Local and area authorities hope the lessons reaffirmed in last week’s training exercise will never be used. But they want to be ready, just in case.
Law enforcement officers from eight area agencies, along with two groups of local firefighters and crews from three emergency medical responders combined for an Active Shooter Refresher Course, held February 21 at the vacant A.C. Moore Elementary School building in Atmore.
Chief Deputy Mike Lambert of the Escambia County Sheriff’s Office, who coordinated the training exercise, said he and Atmore Police Chief Chuck Brooks felt the time was right to make sure that all local and area agencies were able to act in concert to most effectively respond to the presence of a shooter or other deadly threat inside a local school.
“Especially with everything that’s going on across the nation right now, we wanted the people of Escambia County to know that the men and women — not just in law enforcement, but also EMS and fire — are all on the same team and that we’re on top of our game, to the best of our ability. A lot of the people in this group have no idea what’s going on in Atmore, and vice-versa. That’s why we’re mixing them up, so everybody will have a little familiarization.”
Lambert pointed out, though, that the timing of the special session — coming on the heels of the Valentine’s Day massacre at a Parkland, Fla. high school, where 17 people were killed and several others wounded — was actually coincidental.
“We had already had this planned before the shooting happened in Parkland,” Lambert said as several dozen men and women prepared to practice the procedures and protocols required during such a situation. “It’s kind of funny that it happened right after that shooting.”
The ACM building’s layout, with all classroom doors opening to the outside, presented some unique problems for participants, as did glassed-in entryways that led to a warren of offices, and a series of interior doors that opened in close proximity to the suite of offices.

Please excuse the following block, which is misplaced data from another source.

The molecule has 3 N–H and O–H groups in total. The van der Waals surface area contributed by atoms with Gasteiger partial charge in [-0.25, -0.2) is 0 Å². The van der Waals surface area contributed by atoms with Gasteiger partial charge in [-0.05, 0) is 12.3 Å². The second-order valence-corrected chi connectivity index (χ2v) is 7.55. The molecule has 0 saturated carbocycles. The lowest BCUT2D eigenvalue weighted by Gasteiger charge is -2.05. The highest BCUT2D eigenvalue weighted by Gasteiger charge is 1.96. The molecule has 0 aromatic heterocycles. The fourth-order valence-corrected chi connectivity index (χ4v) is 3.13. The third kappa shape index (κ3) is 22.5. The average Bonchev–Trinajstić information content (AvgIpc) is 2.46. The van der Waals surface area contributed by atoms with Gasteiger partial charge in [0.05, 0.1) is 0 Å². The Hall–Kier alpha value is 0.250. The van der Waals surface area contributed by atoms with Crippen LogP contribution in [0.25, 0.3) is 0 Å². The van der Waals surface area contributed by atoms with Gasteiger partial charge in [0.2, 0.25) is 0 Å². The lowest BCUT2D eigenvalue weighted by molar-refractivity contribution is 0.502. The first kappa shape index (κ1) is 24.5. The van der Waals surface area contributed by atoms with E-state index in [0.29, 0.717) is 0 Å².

The deputies, police officers, EMTs, firefighters and others worked mainly in groups of four — one yanking the door open, two rushing in and one remaining at the door as a “rear guard” in case a shooter approached from outside the room — as they entered the building and searched its interior.
To reduce the slim chance of an accidental shooting, none of those who burst in to locate the imaginary shooter were allowed to unholster their weapons. Instead, they used one hand as their “gun,” clasping it in the other in the classic shooter’s pose.
Each entry and search was evaluated by Deputy Jason Yoder, ECSO Capt. Greg Forbes, School Resource Officer Jeff Weaver, Lambert or Brooks.
Participants in the drill, some of whom earned Continuing Education credits, included personnel from ECSO, APD, Atmore Fire Department, Poarch Creek Indian police and fire departments, Atmore Ambulance Service, ASAP EMS-Ambulance, East Brewton Police, Alabama Department of Corrections, Thomasville Police Department, Conecuh County Sheriff’s Office, Andalusia Police Department, and a MedStar helicopter crew.
Brooks said the thrust of the exercise was to make sure that, if such an incident was to erupt here, all those agencies worked together toward one main goal.
“You look around, and you see all the different-colored uniforms,” the police chief said. “Our main goal is to work together to eliminate the threat, if it happens here. We don’t expect it, but the people in Parkland didn’t expect it, either. Basically, if we have an active shooter, officers are going to come and eliminate the shooter.”
Brooks noted that the majority of men and women taking part in the drill had already taken part in similar training exercises, but the recent Florida shooting made them all anxious for a chance to review how they should react in such a situation.
“This alert training, just about every officer here has it,” said the APD chief. “Most of them already know what to do, but due to recent events …”
Lambert said the February 21 exercise was the first leg of a plan to conduct similar training at “all of the high schools and elementary schools in the county” during the current year. He said he hopes that such specialized instruction would never be needed.
“We hope and pray we don’t have to use this, other than in a training scenario,” the chief deputy said. “But we train at one hundred ten percent so we stay at the top of our game. They teach you that there’s only a five percent chance over a twenty-five to thirty-year career that something like this is going to happen and you’re going to need to revert back to that training. We want to be ready in case that five percent chance happens.”